September President’s Report

By Kathy Bradford —

I enjoyed the Democratic National Committee show this last week, even if it was only about an hour a night (or two, if you were on PBS). I hope you did, too. By the time this is published, the RNC will have had its days of glory, too. Next come the debates scheduled for:

September 29 First Presidential Debate (Cleveland, OH)
October 7 Vice Presidential Debate (Salt Lake City, UT)
October 15 Second Presidential Debate (Miami, FL)
October 22 Third Presidential Debate (Nashville, TN)

The last day to register to vote online or by mail for the November 3, 2020 General Election is October 19, 2020. County election offices will begin sending vote-by-mail ballots to California voters beginning October 5, 2020. Ballots returned by mail must be postmarked by November 3, 2020; ballots returned at a secure ballot drop box must be deposited by 8:00 p.m. on November 3, 2020.   Check out our VOTING Newsletter Article for specifics on voting by mail or in-person.

There is still more than two months of campaign available to bring home the election for the Democrats. To find out how you can effectively campaign from home during our pandemic, see the California Democratic Party site for a list of events where you can  participate from your computer or phone. The CADEM recommends campaigning for Biden/Harris in the Nevada and Arizona elections, and there are links there to hook you up to phone banking through your computer microphone and screen; or texting if you prefer.

Your PV Dems club is hosting the 4th Sunday of each month for phone banking for Harley Rouda of Orange County District 45. You can also find phone banking for Christy Smith, Gil Cisneros, and others at www.majority,us/cadems/event/297118.

The Los Angeles County Democratic Party, LACDP, has a new site You can search for events throughout our county that you can attend via Zoom. Some of the buttons on this site have not been finished yet though.

Our club supported the “Save the Post Office Saturday” Day of Action at PVP USPS last Saturday, August 22nd.  Read about it here.

Here are some fun and informative election websites you might enjoy exploring.    Has an interactive presidential election electoral vote map. This map aggregates the ratings of ten organizations (more to be added as they become available) to come up with a consensus forecast for the 2020 presidential election. It has a mode where you can make your own assumptions and see how the match comes out.  It also has a feature where you can select the display of senate, house, governor, and state senator or assembly displays by party.  Just go to “How to use the interactive map” link on the right side of the page.     A product of ABC news. It collects polls for presidential, Senate, House and gubernatorial races in addition to presidential approval polls and congressional generic ballot polls at the national level and displays the aggregated results in a friendly manner.    Another map from a collection of poll results and opinions curated by Andrew Tanenbaum, a US citizen who is currently a computer science professor living in Amsterdam.  Also has opinion pieces by Christopher Bates, a California history professor (AKA Zenger).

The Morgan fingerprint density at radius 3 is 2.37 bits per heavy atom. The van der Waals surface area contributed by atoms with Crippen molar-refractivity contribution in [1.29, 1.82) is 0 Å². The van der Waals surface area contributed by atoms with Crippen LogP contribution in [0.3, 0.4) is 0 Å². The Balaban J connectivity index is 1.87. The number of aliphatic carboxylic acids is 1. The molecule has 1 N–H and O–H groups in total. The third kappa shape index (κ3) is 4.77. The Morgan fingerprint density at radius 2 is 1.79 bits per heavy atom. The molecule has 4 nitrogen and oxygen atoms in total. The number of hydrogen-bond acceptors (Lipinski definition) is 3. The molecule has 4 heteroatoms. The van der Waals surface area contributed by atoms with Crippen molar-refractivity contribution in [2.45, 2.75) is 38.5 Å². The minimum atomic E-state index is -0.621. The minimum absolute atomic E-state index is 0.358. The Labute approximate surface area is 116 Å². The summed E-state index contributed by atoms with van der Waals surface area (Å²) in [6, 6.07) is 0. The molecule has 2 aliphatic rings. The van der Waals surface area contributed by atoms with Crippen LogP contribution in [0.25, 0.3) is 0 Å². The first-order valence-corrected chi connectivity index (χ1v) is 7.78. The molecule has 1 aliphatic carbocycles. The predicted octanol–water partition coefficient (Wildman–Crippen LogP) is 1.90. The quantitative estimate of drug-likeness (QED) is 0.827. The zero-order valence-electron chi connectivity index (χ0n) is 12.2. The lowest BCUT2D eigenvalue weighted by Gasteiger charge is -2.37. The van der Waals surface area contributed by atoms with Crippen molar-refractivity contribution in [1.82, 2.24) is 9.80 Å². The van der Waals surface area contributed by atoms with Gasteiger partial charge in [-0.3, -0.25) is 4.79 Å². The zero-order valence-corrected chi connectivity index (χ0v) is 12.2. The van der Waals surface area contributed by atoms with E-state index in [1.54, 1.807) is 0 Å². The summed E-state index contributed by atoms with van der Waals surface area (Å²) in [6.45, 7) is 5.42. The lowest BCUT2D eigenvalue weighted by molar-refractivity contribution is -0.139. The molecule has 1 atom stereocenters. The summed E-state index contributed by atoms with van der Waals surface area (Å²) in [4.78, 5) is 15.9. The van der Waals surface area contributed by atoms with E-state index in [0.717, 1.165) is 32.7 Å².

As the campaigns all ramp up, it becomes imperative to fact-check the stuff you see from the candidates and their proxies.  Wikipedia has a site,, that lists fact checking web sites by geographical region and country.  Under the United States, it lists nine fact checking sites, one on climate change and eight news and politics sites.     A product of the Annenberg Trust Public Policy Center. It has good articles, but finding them in their search engine takes more than one try.  Search on DNC Convention, for example, and it will give you all the fact-checking they did for each night of the convention.      Short, to the point articles about current national news items; it also has webpages by state (select at bottom of first page), but it lacks a search engine.     A resource for federal campaign contributions, lobbying data and analysis.  Do a search under California, for example, and get funding of campaigns by congressional district.  For District 33, for example, Ted Lieu had raised $1.2M by end of June, and his opponent James Bradley had only raised $25K.  In District 45, Harley Rouda had raised $3.7M, and Michelle Steel had raised $3.4M.

These are just a few of the ones I’ve had fun using over the last month. I hope you can use your computer to help the Democrats campaign for 2020 as well.

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